Rural LISC Partners with Heartland Forward to Track EBB Uptake

New mapping tool can help governments, community organizations and digital navigators identify areas where eligibility for FCC’s affordable internet program is high but previous enrollment was low.

  • Rural LISC

BENTONVILLE, ARKANSAS--Rural LISC launched a new tool developed in collaboration with Heartland Forward that maps 2021 enrollment in the Federal Communications Commission’s (FCC) Emergency Broadband Benefit (EBB) Program and helps target enrollment efforts for the new Affordable Connectivity Program (ACP) that replaced EBB at year’s end. The mapping tool, built by Liz Lima, a current American Connection Corps Fellow sponsored by Heartland Forward, is designed to aid Rural LISC digital navigators and other partner organizations in identifying the communities that can benefit most from outreach and awareness of the new federal discount on internet service for low-income households. 

The interactive map overlays enrollment data from the EBB program with data on the communities that have the highest levels of eligibility for the program in order to show where there are large proportions of households who could take advantage of the federal assistance, but haven’t yet. The eligibility feature of the map is based on Census data of households that are at or below 135 percent of the federal poverty guidelines (one of the qualifiers for EBB). According to the map’s estimate, the national average of EBB enrollment for households that were eligible was just 17%. In the new ACP program, eligibility increases to 200% of the federal poverty level.

In some geographic areas, eligible households may not have access to reliable internet service at their homes. Map users can toggle on a layer that shows broadband availability according to FCC data.  However, where service is available, Rural LISC and Heartland Forward hope this tool will inspire organizations and community leaders to take action and help qualified households enroll in the program. 

“The nation’s historic investments in infrastructure, including broadband deployment and affordable access programs, will impact rural America for generations. As an intermediary, LISC is committed to helping communities navigate these novel opportunities to best meet local needs,” said Christa Vinson, Rural LISC broadband and infrastructure program lead. “It’s why we continue to enhance the impact of solutions like our Digital Navigator program with tools like this high-speed internet subsidy adoption map, so communities get real-time information on where they are and where they’re headed, ultimately leading to better outcomes that help everyone thrive.”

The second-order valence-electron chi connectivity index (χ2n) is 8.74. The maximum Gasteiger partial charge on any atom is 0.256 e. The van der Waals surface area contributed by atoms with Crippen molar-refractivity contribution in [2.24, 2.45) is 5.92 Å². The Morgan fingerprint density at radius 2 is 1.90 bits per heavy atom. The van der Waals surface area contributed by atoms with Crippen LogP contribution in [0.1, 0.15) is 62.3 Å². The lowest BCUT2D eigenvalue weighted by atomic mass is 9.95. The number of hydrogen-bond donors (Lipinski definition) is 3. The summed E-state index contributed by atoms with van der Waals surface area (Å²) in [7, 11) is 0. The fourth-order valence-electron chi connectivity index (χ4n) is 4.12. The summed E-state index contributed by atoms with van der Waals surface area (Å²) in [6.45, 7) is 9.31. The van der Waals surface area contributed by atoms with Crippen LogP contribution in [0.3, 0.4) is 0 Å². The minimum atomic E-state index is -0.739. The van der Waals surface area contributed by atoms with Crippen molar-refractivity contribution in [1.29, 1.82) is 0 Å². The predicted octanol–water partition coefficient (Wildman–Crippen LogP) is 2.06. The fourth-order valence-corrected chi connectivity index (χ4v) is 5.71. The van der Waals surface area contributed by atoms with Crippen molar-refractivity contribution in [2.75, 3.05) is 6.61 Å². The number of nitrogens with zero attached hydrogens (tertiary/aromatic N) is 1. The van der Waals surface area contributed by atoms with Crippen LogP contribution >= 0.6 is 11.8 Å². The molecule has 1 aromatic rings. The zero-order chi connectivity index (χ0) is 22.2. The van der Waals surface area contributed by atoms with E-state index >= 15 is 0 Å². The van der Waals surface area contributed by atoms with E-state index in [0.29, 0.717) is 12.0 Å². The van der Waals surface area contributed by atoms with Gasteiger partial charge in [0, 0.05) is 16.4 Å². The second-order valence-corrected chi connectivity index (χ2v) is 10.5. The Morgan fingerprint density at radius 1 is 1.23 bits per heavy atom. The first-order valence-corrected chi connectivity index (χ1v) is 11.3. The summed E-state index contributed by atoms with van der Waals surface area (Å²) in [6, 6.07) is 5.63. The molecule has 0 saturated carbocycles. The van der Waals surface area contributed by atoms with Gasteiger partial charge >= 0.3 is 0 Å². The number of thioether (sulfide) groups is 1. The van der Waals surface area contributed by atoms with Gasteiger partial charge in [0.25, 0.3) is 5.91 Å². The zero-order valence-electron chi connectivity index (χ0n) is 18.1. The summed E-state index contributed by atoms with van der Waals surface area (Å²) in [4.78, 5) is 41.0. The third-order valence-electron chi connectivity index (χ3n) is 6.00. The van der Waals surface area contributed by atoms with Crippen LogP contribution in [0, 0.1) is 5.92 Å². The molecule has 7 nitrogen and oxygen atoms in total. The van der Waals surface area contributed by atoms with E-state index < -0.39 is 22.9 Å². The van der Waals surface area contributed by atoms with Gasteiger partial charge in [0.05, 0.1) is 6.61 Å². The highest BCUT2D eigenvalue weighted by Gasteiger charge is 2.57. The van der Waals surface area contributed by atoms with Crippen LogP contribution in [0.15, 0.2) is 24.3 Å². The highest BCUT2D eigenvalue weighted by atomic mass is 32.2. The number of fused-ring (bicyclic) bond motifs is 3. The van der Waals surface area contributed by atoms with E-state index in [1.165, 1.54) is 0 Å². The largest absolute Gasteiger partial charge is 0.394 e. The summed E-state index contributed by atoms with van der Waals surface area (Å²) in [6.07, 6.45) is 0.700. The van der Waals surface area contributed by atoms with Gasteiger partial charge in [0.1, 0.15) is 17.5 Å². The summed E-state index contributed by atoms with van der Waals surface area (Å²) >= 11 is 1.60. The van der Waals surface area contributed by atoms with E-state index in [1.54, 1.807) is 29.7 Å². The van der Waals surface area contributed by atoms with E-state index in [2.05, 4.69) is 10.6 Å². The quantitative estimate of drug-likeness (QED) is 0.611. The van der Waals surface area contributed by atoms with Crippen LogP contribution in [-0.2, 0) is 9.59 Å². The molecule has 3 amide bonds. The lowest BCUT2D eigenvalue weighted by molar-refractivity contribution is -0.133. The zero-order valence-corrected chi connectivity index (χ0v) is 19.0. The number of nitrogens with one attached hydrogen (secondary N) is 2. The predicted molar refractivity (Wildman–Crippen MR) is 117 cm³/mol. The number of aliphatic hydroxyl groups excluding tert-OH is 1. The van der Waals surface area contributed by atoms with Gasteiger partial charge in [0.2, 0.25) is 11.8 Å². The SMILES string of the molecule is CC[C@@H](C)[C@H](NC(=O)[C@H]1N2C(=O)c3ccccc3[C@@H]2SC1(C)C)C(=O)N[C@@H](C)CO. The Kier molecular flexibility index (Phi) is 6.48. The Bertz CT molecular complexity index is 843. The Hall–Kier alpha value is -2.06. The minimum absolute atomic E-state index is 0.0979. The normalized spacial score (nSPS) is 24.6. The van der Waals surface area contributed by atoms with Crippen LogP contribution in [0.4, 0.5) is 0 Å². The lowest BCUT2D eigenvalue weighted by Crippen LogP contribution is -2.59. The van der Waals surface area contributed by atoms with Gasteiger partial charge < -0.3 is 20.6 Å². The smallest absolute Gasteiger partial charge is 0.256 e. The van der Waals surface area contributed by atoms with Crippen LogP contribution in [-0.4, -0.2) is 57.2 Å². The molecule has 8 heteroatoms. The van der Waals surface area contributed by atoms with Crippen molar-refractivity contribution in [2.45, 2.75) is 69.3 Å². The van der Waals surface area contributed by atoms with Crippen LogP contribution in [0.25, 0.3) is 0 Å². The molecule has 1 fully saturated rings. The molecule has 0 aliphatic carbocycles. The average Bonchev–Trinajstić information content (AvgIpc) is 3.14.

The EBB program transitioned into the ACP program at the end of 2021, which provides a discount of up to $30 a month toward internet service and a one-time discount of up to $100 to purchase a laptop, desktop computer, or tablet from participating providers. This tool can inform outreach plans for local governments, agencies and organizations as they work to ensure eligible households know about and enroll in the ACP. Additionally, the tool allows policymakers and organizers to view where uptake has been successful, which could lead to useful case studies on the most effective strategies that can be replicated to increase program participation across the country. 

“The Affordable Connectivity Program is an important initiative to help close the digital divide for people who are not connected because they can’t afford the cost of monthly internet service. Yet, we’ve found that so many people don’t know it exists and don’t know how to enroll,” said Angie Cooper, chief program officer of Heartland Forward. “It’s clear more outreach and awareness is needed, and taking a close look at uptake in the previous Emergency Broadband Benefit can help guide organizations like ours in finding pockets of greatest need. We’re proud of American Connection Corps fellow Liz Lima and her colleagues at Rural LISC for the impact they are making in helping families across the heartland get connected.”


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